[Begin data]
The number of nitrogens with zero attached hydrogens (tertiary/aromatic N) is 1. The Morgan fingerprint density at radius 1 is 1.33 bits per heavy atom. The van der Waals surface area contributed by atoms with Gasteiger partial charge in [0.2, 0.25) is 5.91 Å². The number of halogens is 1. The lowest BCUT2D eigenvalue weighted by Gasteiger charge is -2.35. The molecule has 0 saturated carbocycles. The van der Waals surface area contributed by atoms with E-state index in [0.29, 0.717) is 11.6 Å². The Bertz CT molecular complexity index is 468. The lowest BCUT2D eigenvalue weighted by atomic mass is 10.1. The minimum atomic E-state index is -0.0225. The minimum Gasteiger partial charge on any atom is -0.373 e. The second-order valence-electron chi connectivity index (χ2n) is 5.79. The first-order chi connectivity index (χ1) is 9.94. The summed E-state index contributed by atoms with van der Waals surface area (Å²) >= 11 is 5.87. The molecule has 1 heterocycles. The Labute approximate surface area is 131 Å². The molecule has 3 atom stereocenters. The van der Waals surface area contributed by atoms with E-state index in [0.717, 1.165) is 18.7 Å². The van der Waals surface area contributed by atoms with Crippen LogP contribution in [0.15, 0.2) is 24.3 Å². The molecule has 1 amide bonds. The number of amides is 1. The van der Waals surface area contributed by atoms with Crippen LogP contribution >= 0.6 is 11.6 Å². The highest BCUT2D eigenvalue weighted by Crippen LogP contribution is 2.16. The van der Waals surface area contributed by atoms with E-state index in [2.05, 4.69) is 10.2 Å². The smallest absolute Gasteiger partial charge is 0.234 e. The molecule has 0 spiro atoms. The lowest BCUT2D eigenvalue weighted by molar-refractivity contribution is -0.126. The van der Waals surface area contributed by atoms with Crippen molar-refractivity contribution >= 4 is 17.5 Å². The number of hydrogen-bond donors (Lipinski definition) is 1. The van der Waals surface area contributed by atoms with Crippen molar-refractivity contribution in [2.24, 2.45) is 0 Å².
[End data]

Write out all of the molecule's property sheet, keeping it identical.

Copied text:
The number of nitrogens with zero attached hydrogens (tertiary/aromatic N) is 1. The Morgan fingerprint density at radius 1 is 1.33 bits per heavy atom. The van der Waals surface area contributed by atoms with Gasteiger partial charge in [0.2, 0.25) is 5.91 Å². The number of halogens is 1. The lowest BCUT2D eigenvalue weighted by Gasteiger charge is -2.35. The molecule has 0 saturated carbocycles. The van der Waals surface area contributed by atoms with E-state index in [0.29, 0.717) is 11.6 Å². The Bertz CT molecular complexity index is 468. The lowest BCUT2D eigenvalue weighted by atomic mass is 10.1. The minimum atomic E-state index is -0.0225. The minimum Gasteiger partial charge on any atom is -0.373 e. The second-order valence-electron chi connectivity index (χ2n) is 5.79. The first-order chi connectivity index (χ1) is 9.94. The summed E-state index contributed by atoms with van der Waals surface area (Å²) >= 11 is 5.87. The molecule has 1 heterocycles. The Labute approximate surface area is 131 Å². The molecule has 3 atom stereocenters. The van der Waals surface area contributed by atoms with E-state index in [0.717, 1.165) is 18.7 Å². The van der Waals surface area contributed by atoms with Crippen LogP contribution in [0.15, 0.2) is 24.3 Å². The molecule has 1 amide bonds. The number of amides is 1. The van der Waals surface area contributed by atoms with Crippen LogP contribution >= 0.6 is 11.6 Å². The highest BCUT2D eigenvalue weighted by Crippen LogP contribution is 2.16. The van der Waals surface area contributed by atoms with E-state index in [2.05, 4.69) is 10.2 Å². The smallest absolute Gasteiger partial charge is 0.234 e. The molecule has 0 spiro atoms. The lowest BCUT2D eigenvalue weighted by molar-refractivity contribution is -0.126. The van der Waals surface area contributed by atoms with Crippen molar-refractivity contribution >= 4 is 17.5 Å². The number of hydrogen-bond donors (Lipinski definition) is 1. The van der Waals surface area contributed by atoms with Crippen molar-refractivity contribution in [2.24, 2.45) is 0 Å².